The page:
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Archive for Thursday, October 9, 2003

Topeka mayor’s suspension sought

D.A. argues Felker violated campaign laws

October 9, 2003

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— Hoping to convince a district judge to suspend Topeka Mayor Butch Felker from office, a prosecutor presented evidence Wednesday to suggest that Felker violated Kansas campaign finance laws.

Witnesses called to testify in Shawnee County District Court by Dist. Atty. Robert Hecht included employees of the state Governmental Ethics Commission, the treasurer of Felker's 2001 mayoral campaign and contributors to that campaign.

Hecht filed a lawsuit two weeks ago to remove Felker from office, but Hecht also wants Felker suspended while that lawsuit is heard. The hearing on Hecht's suspension request was expected to last three days because Hecht planned to call at least three dozen witnesses.

Hecht accuses Felker of falsifying a finance report from his 2001 campaign to mask questionable donations and contributors' identities. The state ethics commission fined Felker $7,500 in July.

Hecht also alleges that Felker improperly arranged $113,000 in payments to a former municipal employee and gave unlimited city spending power to a key official in a now-defunct museum.

"It is our position that the defendant has abused his office," Hecht told Judge Eric Rosen.

Defense attorney Mike Francis did not give an opening statement and declined to comment about the case, as did Felker.

Francis used his cross-examination of witnesses to suggest that Hecht's ouster petition was technically flawed and to raise questions about the seriousness of Felker's alleged campaign finance violations.

Francis also noted Felker's fine from the ethics commission resulted from an agreement Felker signed to settle the case, without Felker acknowledging any intent to commit wrongdoing.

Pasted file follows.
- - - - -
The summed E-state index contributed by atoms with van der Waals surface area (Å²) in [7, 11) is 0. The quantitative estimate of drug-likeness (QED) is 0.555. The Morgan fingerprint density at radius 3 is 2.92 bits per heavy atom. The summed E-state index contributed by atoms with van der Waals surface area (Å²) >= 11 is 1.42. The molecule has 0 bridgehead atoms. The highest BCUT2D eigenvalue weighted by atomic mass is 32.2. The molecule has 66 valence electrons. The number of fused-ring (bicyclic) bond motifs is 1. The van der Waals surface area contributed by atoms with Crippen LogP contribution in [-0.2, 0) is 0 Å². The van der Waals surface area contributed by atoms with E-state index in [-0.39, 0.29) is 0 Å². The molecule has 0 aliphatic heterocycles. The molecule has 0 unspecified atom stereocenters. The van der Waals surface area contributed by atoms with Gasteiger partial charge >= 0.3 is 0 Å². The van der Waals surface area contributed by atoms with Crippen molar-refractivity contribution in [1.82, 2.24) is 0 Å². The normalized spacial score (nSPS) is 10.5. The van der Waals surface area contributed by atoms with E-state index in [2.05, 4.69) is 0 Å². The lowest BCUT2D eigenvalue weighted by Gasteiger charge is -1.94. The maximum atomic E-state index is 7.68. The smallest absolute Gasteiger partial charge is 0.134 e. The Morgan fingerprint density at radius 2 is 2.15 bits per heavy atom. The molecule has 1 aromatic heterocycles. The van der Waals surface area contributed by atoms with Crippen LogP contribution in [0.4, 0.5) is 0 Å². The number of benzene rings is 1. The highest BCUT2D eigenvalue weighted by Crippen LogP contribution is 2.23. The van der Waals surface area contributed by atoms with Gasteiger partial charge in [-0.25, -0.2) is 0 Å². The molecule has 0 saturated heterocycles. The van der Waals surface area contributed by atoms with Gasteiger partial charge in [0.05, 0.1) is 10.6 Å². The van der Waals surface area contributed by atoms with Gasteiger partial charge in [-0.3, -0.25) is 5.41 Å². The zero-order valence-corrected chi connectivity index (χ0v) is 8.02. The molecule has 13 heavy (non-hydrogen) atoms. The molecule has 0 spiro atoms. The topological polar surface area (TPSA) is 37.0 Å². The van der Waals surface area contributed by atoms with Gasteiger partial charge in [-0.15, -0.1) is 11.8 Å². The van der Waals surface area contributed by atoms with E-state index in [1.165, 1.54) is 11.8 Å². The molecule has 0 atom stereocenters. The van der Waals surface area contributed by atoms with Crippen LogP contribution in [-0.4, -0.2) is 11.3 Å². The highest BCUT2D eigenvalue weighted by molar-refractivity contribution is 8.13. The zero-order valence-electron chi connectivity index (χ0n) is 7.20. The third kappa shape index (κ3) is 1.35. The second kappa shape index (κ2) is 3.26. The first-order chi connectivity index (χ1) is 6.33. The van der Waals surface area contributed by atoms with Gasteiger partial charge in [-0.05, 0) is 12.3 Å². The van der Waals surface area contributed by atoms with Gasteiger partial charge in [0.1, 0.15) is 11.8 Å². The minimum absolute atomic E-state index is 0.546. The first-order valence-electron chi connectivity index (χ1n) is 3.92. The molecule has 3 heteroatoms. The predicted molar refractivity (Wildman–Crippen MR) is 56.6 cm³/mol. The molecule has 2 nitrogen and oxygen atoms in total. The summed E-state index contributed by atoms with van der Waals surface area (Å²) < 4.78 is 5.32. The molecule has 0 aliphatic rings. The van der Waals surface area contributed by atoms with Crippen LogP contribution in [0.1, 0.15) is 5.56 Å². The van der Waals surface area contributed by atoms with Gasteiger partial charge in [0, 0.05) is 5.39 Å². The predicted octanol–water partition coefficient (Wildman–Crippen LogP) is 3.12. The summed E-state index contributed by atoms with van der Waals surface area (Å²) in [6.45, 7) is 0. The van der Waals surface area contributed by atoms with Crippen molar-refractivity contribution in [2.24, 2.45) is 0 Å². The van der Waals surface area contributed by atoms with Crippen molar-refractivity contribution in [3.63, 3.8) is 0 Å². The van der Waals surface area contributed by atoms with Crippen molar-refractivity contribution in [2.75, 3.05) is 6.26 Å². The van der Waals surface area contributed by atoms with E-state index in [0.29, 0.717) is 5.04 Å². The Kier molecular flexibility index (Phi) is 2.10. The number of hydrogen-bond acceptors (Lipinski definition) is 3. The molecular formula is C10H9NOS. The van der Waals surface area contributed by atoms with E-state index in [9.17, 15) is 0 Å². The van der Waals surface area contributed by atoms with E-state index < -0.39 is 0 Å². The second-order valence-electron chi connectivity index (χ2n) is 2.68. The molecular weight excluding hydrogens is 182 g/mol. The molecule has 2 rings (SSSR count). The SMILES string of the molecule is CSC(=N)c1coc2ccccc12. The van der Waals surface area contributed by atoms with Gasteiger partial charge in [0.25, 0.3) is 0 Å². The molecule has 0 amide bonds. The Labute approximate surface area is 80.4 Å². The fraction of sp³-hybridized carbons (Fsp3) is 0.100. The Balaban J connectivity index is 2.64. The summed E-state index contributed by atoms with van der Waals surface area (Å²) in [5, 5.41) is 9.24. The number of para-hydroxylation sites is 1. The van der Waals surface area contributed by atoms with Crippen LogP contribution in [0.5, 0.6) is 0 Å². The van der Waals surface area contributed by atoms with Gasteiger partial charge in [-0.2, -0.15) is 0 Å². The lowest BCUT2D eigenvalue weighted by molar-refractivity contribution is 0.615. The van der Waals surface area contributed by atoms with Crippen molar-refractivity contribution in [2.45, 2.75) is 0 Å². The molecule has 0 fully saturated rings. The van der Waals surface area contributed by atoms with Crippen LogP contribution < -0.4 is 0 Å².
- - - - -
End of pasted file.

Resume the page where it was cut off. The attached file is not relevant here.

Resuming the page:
Documents presented in court suggest that Felker whited out information in his finance report, then wrote in false information.

Defense Attorney Mike Francis, left, and his client, Topeka Mayor
Butch Felker, make their way into the Shawnee County Courthouse in
Topeka, for the mayor's suspension hearing. Dist. Atty. Robert
Hecht is seeking to temporarily remove Felker from office pending a
trial on ethics violations.

Defense Attorney Mike Francis, left, and his client, Topeka Mayor Butch Felker, make their way into the Shawnee County Courthouse in Topeka, for the mayor's suspension hearing. Dist. Atty. Robert Hecht is seeking to temporarily remove Felker from office pending a trial on ethics violations.

Hecht said the changes concealed the identities of donors who worked for the Topeka Convention and Visitors Bureau and Felker's receipt of more than $100 in cash from two donors. State law prohibits candidates from accepting more than $100 in cash so that contributions can be tracked more easily.

However, Linda Briden, a Convention and Visitors Bureau employee originally identified as a donor on Felker's campaign finance report before it was altered, testified that she never gave the mayor a contribution.

Briden also testified that she did not know why her name would have been listed if she made no donation. Hecht contends Briden did contribute $100 in cash.

The ouster attempt has led some residents to rally behind Felker and accuse Hecht of not being aggressive enough in prosecuting other cases. A group, Real Victims of Crime, has been formed to protest the ouster attempt.

Felker was the city's parks commissioner in 1975-85, then mayor from 1989 to 1997. He declined to run in 1997, citing health reasons, but won a third term in 2001.

Hecht alleges an agreement between Felker and former city Administrative Officer John Arnold paid Arnold for eight months after Arnold resigned in February 2002. Hecht contends there was no legal justification for the payments and that the City Council had not approved them.

Hecht also alleges that Felker -- again without the council's knowledge -- signed a "power of attorney" document in August 2001, giving Betty Simecka, president of Cultural Exhibitors and Events, the right to contract with the Kremlin museum in Moscow for an exhibition of Russian artifacts. Hecht contends Simecka could have obligated the city to spend $500,000 more.

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